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Is Christian the Savior?

SAN FRANCISCO, CA - MAY 14:  Christian Friedrich #53 of the Colorado Rockies pitches against the San Francisco Giants at AT&T Park on May 14, 2012 in San Francisco, California.  (Photo by Thearon W. Henderson/Getty Images)
SAN FRANCISCO, CA - MAY 14: Christian Friedrich #53 of the Colorado Rockies pitches against the San Francisco Giants at AT&T Park on May 14, 2012 in San Francisco, California. (Photo by Thearon W. Henderson/Getty Images)
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Christian Friedrich is not the same pitcher he was in AA. That is apparent by anyone who can read a stat line, but also one who evaluates the pitching process. David Oh No, former Purple Row writer, has watched Friedrich from his Tulsa residence for two years:

"Simply put, Friedrich had this type of stuff maybe once in Tulsa, the exhibition against the Rox. Other than that, rarely threw CB in zone. In Tulsa, Friedrich was over-reliant on a FB at 88-91 with little movement. Tried to pound it and got lit up. Now, Stuff looks like the pitcher he showed he was in his draft video. Seen him poor too much to not be skeptical, but stuff is way superior now. He (actually) looks bigger to me now. Much more physical. Always had a good build, has a great one now." - David Oh No

In striking out 10 last night against one walk, Friedrich's box score is awfully sexy.In his first two MLB starts, he has struck out 17 and allowed two earned runs, one on a cheap bloop hit and one on a solo home run.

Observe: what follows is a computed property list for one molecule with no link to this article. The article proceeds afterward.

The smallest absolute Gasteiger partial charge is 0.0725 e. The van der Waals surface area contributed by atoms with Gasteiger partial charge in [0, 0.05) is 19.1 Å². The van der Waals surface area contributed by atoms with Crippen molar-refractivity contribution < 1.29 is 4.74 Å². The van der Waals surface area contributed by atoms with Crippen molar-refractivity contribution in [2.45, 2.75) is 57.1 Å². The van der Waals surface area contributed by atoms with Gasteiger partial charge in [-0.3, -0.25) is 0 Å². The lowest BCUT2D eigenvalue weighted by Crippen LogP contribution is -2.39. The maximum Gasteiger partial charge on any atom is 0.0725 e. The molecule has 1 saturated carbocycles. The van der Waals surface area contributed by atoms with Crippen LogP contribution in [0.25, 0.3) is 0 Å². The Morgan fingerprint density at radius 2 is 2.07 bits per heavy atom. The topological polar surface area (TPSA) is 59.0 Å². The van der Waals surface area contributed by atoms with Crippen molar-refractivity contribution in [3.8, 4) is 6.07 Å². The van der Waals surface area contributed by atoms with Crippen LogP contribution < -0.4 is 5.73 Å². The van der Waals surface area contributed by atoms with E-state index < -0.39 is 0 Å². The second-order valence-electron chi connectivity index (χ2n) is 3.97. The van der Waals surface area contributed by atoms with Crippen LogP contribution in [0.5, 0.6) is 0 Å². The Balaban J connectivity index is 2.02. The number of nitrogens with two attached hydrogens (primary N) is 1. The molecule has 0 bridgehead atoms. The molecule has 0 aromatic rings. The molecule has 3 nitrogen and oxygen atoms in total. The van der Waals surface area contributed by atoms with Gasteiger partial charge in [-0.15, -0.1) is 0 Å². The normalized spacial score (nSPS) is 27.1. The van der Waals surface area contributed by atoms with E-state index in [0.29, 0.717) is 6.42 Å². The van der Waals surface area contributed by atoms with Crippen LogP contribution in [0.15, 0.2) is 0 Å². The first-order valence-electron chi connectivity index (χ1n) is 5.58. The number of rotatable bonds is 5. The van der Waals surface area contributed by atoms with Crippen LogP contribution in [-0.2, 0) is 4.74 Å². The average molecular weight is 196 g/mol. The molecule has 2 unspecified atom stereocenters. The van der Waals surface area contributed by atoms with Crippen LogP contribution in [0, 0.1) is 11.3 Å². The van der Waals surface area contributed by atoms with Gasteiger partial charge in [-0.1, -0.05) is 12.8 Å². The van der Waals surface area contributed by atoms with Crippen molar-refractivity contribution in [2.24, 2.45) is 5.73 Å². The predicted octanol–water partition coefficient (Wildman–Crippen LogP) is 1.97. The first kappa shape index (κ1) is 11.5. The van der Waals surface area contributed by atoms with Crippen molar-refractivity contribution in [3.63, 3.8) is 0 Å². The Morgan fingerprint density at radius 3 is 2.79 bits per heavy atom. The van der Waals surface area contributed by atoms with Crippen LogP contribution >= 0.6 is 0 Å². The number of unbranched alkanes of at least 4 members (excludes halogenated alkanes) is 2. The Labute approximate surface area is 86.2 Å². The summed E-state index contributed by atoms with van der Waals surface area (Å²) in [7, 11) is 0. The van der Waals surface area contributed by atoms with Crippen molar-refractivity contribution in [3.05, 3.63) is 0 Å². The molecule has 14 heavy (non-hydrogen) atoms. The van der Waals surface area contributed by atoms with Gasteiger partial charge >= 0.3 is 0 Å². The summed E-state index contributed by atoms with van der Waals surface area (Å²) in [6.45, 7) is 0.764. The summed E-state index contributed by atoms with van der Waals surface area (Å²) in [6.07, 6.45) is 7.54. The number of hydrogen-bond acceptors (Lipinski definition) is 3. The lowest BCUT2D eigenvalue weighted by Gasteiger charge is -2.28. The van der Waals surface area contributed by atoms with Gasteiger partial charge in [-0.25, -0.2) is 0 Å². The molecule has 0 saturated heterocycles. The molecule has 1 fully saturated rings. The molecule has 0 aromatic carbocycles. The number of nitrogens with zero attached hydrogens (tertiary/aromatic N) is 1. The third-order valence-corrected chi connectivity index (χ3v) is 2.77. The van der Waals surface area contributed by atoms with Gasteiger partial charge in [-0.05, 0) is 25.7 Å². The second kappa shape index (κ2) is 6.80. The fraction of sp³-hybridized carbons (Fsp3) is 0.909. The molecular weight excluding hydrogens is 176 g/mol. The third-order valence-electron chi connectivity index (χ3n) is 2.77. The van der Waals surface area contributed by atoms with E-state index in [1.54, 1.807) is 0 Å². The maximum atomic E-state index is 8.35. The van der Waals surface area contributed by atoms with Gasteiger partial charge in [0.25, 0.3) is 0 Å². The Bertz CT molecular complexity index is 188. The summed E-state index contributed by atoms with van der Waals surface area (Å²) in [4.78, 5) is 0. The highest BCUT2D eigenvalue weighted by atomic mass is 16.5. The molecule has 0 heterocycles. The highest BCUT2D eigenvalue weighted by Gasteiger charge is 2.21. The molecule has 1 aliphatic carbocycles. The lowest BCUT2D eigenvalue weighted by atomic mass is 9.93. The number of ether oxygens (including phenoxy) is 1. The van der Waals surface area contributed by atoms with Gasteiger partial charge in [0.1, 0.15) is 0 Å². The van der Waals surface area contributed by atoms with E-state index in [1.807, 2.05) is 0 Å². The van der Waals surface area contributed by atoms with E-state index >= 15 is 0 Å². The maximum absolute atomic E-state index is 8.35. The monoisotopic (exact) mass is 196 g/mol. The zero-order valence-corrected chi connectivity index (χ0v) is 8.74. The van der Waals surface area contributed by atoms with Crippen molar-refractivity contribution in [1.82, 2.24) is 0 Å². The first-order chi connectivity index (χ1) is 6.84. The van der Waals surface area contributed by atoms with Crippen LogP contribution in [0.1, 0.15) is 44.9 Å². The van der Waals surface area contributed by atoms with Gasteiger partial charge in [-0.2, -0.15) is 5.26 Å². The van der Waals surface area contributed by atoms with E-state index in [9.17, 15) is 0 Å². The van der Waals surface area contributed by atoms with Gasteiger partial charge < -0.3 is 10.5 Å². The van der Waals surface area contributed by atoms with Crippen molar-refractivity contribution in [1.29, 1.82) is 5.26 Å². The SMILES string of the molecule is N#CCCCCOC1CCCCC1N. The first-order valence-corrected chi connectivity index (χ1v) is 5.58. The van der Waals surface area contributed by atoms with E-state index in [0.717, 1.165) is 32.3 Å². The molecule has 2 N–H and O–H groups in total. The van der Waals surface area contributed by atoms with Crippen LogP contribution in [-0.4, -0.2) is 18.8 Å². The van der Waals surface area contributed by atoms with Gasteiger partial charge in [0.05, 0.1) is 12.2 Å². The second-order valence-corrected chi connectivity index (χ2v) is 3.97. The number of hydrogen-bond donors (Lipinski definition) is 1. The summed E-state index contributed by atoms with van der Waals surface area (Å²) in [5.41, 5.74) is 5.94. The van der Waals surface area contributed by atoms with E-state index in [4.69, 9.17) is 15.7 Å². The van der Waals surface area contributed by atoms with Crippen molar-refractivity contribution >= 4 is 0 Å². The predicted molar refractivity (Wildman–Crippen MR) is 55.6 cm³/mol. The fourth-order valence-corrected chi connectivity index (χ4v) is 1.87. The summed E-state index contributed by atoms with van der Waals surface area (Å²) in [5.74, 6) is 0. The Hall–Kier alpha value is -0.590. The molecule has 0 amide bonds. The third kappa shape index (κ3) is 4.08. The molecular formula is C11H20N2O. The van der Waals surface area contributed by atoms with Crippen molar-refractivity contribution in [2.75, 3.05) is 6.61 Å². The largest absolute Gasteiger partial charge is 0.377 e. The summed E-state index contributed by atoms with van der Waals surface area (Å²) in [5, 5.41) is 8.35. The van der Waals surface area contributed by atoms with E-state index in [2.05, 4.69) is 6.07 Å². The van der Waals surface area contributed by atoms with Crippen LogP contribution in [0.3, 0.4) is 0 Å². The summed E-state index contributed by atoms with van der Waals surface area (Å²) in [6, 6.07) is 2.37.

W-L G GS CG SHO SV BS IP H R ER HR BB K ERA WHIP
2012 - Christian Friedrich 1-0 2 2 0 0 0 0 13.0 11 3 2 1 2 17 1.38 1.00

His performances have been quick and dominant, but what is impressive is not just the results against two poor offenses. It is the process that is so impressive.

Friedrich has commanded a fastball with increased velocity from years' past, mixed in a deep curve ball and had success with a slider and change-up. He has responded to bad luck on the mound with poise and filled up the strike zone. The transformation from a pitcher outside the top ten on the rotation depth chart to what he has accomplished in all of 2012 is stunning.

The cynic will point to PetCo and AT&T Park, the Padres and Giants offense and of course, SSS. But Andy Parrino and Charlie Culberson did not help Friedrich gain velocity or command. We certainly can be excited about Friedrich's transformation, but that does not mean such excitement requires the duality of proclaiming him ace material.

What Friedrich becomes going forward will be interesting to see. He most certainly has earned at least two more starts. After PetCo Park and AT&T Park, his assignments get progressively more challenging. He is slated for his first Coors Field start Saturday against the Mariners. Then he faces a talented offense in Cincinnati. It will be interesting to see how he fares at Coors Field.

It is obviously too early to proclaim Christian Friedrich the savior of the Rockies' rotation, but his transformation (including stuff, AAA starts, spring training starts) is the Rockies' best storyline in 2012 and deserves to be celebrated. He may never be an ace, but he has given Rockies fans reason to believe he can be a solid-mid-rotation starter.